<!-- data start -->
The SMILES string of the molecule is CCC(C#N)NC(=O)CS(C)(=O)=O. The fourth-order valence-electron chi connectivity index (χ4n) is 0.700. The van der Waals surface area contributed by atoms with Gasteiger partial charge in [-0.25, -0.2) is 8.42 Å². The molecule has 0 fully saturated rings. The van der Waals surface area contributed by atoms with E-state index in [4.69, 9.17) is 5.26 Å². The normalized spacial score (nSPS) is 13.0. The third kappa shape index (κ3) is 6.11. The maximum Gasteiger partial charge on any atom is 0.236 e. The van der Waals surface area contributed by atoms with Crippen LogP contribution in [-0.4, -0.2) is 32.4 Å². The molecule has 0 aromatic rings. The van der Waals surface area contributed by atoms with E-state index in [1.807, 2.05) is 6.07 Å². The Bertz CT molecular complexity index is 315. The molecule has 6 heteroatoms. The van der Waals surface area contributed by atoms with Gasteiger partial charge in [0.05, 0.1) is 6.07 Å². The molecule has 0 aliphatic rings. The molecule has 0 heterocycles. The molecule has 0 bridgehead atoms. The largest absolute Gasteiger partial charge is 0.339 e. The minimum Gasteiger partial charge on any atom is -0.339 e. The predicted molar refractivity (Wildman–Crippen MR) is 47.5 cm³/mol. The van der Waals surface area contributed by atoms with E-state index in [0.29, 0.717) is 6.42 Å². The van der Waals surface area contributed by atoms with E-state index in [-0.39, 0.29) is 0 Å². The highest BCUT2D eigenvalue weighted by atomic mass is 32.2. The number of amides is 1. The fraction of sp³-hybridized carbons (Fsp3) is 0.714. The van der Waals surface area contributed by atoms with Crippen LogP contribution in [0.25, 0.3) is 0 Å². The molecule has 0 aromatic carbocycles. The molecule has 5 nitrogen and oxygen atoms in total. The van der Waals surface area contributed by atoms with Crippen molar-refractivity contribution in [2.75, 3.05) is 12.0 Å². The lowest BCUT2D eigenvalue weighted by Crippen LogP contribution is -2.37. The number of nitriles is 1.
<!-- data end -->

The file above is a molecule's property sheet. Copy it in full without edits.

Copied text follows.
The SMILES string of the molecule is CCC(C#N)NC(=O)CS(C)(=O)=O. The fourth-order valence-electron chi connectivity index (χ4n) is 0.700. The van der Waals surface area contributed by atoms with Gasteiger partial charge in [-0.25, -0.2) is 8.42 Å². The molecule has 0 fully saturated rings. The van der Waals surface area contributed by atoms with E-state index in [4.69, 9.17) is 5.26 Å². The normalized spacial score (nSPS) is 13.0. The third kappa shape index (κ3) is 6.11. The maximum Gasteiger partial charge on any atom is 0.236 e. The van der Waals surface area contributed by atoms with Crippen LogP contribution in [-0.4, -0.2) is 32.4 Å². The molecule has 0 aromatic rings. The van der Waals surface area contributed by atoms with E-state index in [1.807, 2.05) is 6.07 Å². The Bertz CT molecular complexity index is 315. The molecule has 6 heteroatoms. The van der Waals surface area contributed by atoms with Gasteiger partial charge in [0.05, 0.1) is 6.07 Å². The molecule has 0 aliphatic rings. The molecule has 0 heterocycles. The molecule has 0 bridgehead atoms. The largest absolute Gasteiger partial charge is 0.339 e. The minimum Gasteiger partial charge on any atom is -0.339 e. The predicted molar refractivity (Wildman–Crippen MR) is 47.5 cm³/mol. The van der Waals surface area contributed by atoms with E-state index in [0.29, 0.717) is 6.42 Å². The van der Waals surface area contributed by atoms with E-state index in [-0.39, 0.29) is 0 Å². The highest BCUT2D eigenvalue weighted by atomic mass is 32.2. The number of amides is 1. The fraction of sp³-hybridized carbons (Fsp3) is 0.714. The van der Waals surface area contributed by atoms with Crippen LogP contribution in [0.25, 0.3) is 0 Å². The molecule has 0 aromatic carbocycles. The molecule has 5 nitrogen and oxygen atoms in total. The van der Waals surface area contributed by atoms with Crippen molar-refractivity contribution in [2.75, 3.05) is 12.0 Å². The lowest BCUT2D eigenvalue weighted by Crippen LogP contribution is -2.37. The number of nitriles is 1.